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In this blog and elsewhere, you may see phrases like “act today” and “don’t delay” when considering contacting an experienced New Jersey employment attorney if you think you’ve been the victim of workplace discrimination and/or harassment. That’s good advice, because, while there are many reasons people might feel the urge to delay taking action, none of them will help, and none will be any comfort, when a potentially winnable discrimination case gets dismissed because it was filed too late.

Consider the lawsuit filed by S.J., a legal administrative assistant in the Morristown office of a major multi-state law firm, as a cautionary tale. According to the woman, I.S., one of the male attorneys working in the office’s labor and employment department began engaging in inappropriate sexual conduct in 2014, including sexually explicit texts and non-consensual touching of her breasts and genitals.

Allegedly, the assistant complained about the attorney to her office administrator but, rather than take action, the administrator told the assistant “that if she was unhappy…, she should look for another job.” Eventually, the firm fired S.J. in June 2017.

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As anyone who’s lived long enough knows, doing the right thing something carries a price in life. However, doing the right thing by standing up in opposition to discrimination and/or harassment at work should not carry a cost when it comes to your job… but too often it does. If you have been the victim of workplace retaliation after you stood up against discrimination – whether that discrimination was targeted toward you or someone else – you may be entitled to recover substantial compensation through a lawsuit. Reach out to an experienced New Jersey employment law attorney right away to find out more about your options.

A recent case settlement making news here in New Jersey allegedly involved an instance of exactly that sort of retaliation. The employee, K.D., first accepted a job with the police department in 1996. K.D. rose to become the first (and only) female lieutenant in that police department, according to a mycentraljersey.com report.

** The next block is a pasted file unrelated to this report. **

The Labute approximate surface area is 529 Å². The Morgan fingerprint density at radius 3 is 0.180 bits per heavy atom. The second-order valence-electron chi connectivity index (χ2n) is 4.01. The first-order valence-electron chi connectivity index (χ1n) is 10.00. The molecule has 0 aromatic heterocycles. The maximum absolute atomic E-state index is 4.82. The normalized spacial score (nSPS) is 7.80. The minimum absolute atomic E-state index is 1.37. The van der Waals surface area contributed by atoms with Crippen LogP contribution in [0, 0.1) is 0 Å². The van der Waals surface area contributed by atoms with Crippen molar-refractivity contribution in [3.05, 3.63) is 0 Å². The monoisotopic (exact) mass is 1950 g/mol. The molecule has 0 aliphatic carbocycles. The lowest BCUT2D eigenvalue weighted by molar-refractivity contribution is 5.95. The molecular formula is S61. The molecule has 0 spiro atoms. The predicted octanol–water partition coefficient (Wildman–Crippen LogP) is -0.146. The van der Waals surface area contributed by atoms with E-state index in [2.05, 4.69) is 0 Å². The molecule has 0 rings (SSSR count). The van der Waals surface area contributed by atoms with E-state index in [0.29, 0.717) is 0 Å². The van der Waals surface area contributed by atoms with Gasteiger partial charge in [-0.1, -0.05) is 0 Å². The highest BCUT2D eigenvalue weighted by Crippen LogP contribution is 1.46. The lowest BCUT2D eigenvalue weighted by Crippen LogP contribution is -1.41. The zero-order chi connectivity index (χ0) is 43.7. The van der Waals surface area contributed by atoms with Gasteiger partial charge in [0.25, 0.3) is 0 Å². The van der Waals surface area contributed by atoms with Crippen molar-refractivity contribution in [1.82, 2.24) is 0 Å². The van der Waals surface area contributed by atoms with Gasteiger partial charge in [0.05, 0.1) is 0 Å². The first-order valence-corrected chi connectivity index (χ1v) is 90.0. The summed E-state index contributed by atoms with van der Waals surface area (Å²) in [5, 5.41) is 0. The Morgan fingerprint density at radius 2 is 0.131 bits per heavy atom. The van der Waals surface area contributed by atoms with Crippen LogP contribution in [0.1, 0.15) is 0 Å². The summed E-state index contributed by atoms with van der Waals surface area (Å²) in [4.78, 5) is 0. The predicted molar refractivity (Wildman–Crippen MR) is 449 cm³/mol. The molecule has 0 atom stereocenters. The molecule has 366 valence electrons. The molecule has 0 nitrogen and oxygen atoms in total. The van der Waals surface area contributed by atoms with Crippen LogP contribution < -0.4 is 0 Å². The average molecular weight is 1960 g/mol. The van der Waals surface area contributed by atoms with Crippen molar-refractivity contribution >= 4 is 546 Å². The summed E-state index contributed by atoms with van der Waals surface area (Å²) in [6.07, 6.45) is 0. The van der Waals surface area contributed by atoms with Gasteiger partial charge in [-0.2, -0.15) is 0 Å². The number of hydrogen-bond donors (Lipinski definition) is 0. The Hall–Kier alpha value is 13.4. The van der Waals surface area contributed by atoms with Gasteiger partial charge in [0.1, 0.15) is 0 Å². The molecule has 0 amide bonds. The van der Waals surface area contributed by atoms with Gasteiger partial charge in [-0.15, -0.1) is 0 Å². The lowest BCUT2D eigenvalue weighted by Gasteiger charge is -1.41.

The woman’s lawsuit alleged that department leadership routinely discriminated against women and racial minorities, hiring only 11 women (including K.D.) and 16 African Americans to its 105-member force.

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Part of what makes certain types of harassment and discrimination, such as quid pro quo sexual harassment, so insidious is that they often leave the victim with the sense that she is powerless, and that her harasser has all the power. That is doubly true if the harasser is, in fact, a politically or professionally powerful person. Don’t fall into that trap of hopelessness. If you’ve experienced quid pro quo sexual harassment, you are entitled to sue, and you may be entitled to receive significant compensation. Reach out to a skilled New Jersey sexual harassment attorney without fear and without delay to find out what options exist for you.

It’s one thing (and an undoubtedly agonizing thing) when your sexual harasser is some low-level supervisor. Imagine how much more stressful it may be when your harasser is a powerful person like a judge! That was the situation facing C.S., a probation officer, in her discrimination and harassment case.

The alleged harasser was the top trial court judge in the county where C.S. lived. They met at a holiday party and exchanged telephone numbers. According to C.S.’s court papers, she visited the judge’s chambers after hours and, although she didn’t want to, she gave into the judge’s insistence to have sex with him. The judge allegedly called the pair’s sexual interaction a “business relationship.”